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Iran a Nuclear Threat, U.S. Says

State Dept. Official Cites Country's Claims to Other Nations

By Dafna Linzer
Washington Post Staff Writer
Wednesday, August 18, 2004; Page A14

Iran told British, French and German officials last month that it could produce enough weapons-grade uranium for a nuclear bomb within a year, Undersecretary of State John R. Bolton said yesterday in arguing the case for international pressure on the Islamic Republic.

In a speech at the Hudson Institute, Bolton characterized Iran as a grave danger. He said the U.S. strategy would be to isolate rather than "engage" with the country, a tactic European allies are still hoping will work.

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Bolton's comments came as the Bush administration is preparing for a key meeting in Vienna. The United States hopes to persuade allies to further rebuke Iran and refer the matter to the U.N. Security Council, which can impose sanctions or embargoes.

"They've told the EU three [Britain, France and Germany] that they could produce, they could enrich enough uranium for a nuclear weapon within a year and they could produce nuclear weapons within the range of our own assessment, which is a way of threatening the Europeans to get them to back down," Bolton said of Iran.

It remains unclear whether Iran is capable of carrying out its threat. U.S. officials say Iranian diplomats may have been bluffing when they met with European officials in Paris in July. And there were discrepancies between Bolton's account and those of European and U.S. diplomats, who said that Iran's deputy negotiator, Hoseyn Moussavian, said Iran could start enriching uranium within a year, but it would take longer to enrich enough for a weapon.

France, Britain and Germany have been trying to persuade Iran through diplomatic means to give up its nuclear ambitions but have had little success. Iran insists its nuclear efforts are aimed at producing energy, not weapons, but it agreed to suspend questionable activities. That deal collapsed in June after Iran was rebuked by the IAEA for failing to fully cooperate with international inspectors.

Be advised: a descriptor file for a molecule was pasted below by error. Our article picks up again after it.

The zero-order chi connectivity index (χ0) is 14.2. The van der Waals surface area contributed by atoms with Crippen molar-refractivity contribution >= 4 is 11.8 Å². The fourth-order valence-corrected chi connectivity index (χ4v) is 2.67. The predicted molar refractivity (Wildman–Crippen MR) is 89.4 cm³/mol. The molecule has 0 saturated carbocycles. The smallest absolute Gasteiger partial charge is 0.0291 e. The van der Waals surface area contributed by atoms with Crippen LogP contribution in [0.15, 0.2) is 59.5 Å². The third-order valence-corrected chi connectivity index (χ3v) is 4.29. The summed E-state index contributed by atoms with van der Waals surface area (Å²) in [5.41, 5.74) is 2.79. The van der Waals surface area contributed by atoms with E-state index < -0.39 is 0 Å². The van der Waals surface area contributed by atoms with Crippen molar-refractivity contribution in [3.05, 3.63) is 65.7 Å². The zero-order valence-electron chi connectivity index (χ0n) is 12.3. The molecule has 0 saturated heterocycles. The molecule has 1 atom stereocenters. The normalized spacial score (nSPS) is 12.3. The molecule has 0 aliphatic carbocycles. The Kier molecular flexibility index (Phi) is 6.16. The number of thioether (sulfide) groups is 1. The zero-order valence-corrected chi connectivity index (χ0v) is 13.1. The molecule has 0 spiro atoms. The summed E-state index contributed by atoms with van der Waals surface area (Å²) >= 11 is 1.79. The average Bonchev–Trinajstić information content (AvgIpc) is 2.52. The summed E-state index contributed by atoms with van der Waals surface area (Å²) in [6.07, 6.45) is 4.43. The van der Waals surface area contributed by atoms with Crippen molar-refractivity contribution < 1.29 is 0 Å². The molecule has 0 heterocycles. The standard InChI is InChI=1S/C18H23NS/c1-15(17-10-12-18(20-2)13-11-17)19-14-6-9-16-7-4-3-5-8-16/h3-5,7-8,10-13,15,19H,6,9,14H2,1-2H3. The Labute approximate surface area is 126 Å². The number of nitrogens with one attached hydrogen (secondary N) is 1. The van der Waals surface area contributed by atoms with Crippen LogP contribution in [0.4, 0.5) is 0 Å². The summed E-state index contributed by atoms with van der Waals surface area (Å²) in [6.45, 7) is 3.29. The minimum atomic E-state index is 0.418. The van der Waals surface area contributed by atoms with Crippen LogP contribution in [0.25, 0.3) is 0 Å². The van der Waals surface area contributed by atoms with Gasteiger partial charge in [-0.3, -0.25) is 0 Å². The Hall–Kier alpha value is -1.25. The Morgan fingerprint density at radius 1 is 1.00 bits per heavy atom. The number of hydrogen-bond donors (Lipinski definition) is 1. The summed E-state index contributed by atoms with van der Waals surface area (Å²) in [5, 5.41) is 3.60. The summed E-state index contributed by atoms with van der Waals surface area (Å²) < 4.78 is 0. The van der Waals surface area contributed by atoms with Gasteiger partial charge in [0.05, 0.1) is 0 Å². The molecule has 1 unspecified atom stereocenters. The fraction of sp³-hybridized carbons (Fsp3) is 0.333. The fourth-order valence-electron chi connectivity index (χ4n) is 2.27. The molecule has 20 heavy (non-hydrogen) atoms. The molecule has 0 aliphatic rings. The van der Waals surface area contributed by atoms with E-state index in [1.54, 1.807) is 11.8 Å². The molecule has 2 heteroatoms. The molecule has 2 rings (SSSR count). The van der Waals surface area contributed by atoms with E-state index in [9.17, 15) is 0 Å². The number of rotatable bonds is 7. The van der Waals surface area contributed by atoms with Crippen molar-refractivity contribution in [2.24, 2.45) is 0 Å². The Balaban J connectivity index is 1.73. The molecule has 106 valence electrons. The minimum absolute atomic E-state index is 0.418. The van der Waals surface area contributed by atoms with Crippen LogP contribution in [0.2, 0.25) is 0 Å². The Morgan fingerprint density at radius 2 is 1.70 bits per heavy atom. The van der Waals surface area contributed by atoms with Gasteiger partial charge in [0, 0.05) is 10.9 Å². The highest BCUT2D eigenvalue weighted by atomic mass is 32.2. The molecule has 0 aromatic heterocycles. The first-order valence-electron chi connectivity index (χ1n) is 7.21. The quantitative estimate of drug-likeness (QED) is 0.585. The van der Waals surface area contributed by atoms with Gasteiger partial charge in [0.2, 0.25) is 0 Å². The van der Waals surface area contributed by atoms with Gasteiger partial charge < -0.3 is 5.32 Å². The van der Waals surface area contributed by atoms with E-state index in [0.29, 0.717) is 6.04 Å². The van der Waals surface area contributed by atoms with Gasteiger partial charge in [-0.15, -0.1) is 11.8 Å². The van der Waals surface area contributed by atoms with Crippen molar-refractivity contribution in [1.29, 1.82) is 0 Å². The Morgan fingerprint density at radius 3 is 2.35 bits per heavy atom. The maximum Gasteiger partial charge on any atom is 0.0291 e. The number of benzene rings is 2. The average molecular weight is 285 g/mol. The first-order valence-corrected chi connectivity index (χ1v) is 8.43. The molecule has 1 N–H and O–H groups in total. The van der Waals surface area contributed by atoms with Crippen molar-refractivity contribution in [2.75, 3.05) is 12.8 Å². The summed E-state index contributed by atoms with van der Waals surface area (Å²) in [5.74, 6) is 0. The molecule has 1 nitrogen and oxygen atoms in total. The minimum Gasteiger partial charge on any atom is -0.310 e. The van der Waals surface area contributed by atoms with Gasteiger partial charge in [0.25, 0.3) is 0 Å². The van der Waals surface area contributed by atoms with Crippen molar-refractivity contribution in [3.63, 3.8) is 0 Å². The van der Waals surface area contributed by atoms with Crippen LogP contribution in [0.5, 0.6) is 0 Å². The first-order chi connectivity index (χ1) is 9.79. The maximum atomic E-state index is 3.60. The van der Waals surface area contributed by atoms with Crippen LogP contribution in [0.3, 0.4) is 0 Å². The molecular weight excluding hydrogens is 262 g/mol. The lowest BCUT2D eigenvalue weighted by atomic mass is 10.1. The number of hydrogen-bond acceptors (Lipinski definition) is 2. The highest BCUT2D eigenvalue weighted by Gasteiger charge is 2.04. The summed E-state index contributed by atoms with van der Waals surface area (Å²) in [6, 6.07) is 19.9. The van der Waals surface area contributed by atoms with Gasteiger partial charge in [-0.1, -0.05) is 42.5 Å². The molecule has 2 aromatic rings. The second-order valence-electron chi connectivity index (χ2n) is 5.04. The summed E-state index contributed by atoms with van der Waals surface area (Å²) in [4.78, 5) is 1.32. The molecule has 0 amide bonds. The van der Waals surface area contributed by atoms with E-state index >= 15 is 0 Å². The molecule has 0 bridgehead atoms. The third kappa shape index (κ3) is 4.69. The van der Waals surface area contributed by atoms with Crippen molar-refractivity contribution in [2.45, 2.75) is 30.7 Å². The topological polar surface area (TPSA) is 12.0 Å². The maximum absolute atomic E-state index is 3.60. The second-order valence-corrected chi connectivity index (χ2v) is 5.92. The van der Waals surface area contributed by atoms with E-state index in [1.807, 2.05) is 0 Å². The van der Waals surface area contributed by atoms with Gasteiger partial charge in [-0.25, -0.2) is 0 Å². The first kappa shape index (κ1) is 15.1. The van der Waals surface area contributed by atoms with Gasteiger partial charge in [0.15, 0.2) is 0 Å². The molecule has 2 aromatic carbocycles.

Still, the European powers have been reluctant to go to the Security Council and want to avoid sanctions or the possibility of an oil-embargo. Their strategy remains negotiations and diplomacy, which Bolton indicated was increasingly failing.

"This regime has to be isolated in its bad behavior, not quote-unquote engaged," Bolton said.

European and U.S. intelligence estimates are that Iran is concealing its nuclear capabilities and could be five years away from building a bomb.

Inspectors from the International Atomic Energy Agency have been scouring Iran for signs of a weapons programs and are trying to verify Iran's claims. They have uncovered some contradictions and omissions, but no direct proof of a weapons program. The inspectors are investigating nearly a dozen suspicious elements of Iran's nuclear program, including sophisticated centrifuge parts and equipment bought on a nuclear black market run out of Pakistan.

"It is the accumulation of this public and uncontradicted evidence, not just our own sensitive intelligence information, that leads us to our conclusions about Iran's true objectives," Bolton said.

Bolton also cited a recent press report that said Iran had tried to buy deuterium gas from Russia. The substance could be used to boost an explosion in a nuclear bomb.

Two U.S. officials said the press report could not be substantiated.

© 2004 The Washington Post Company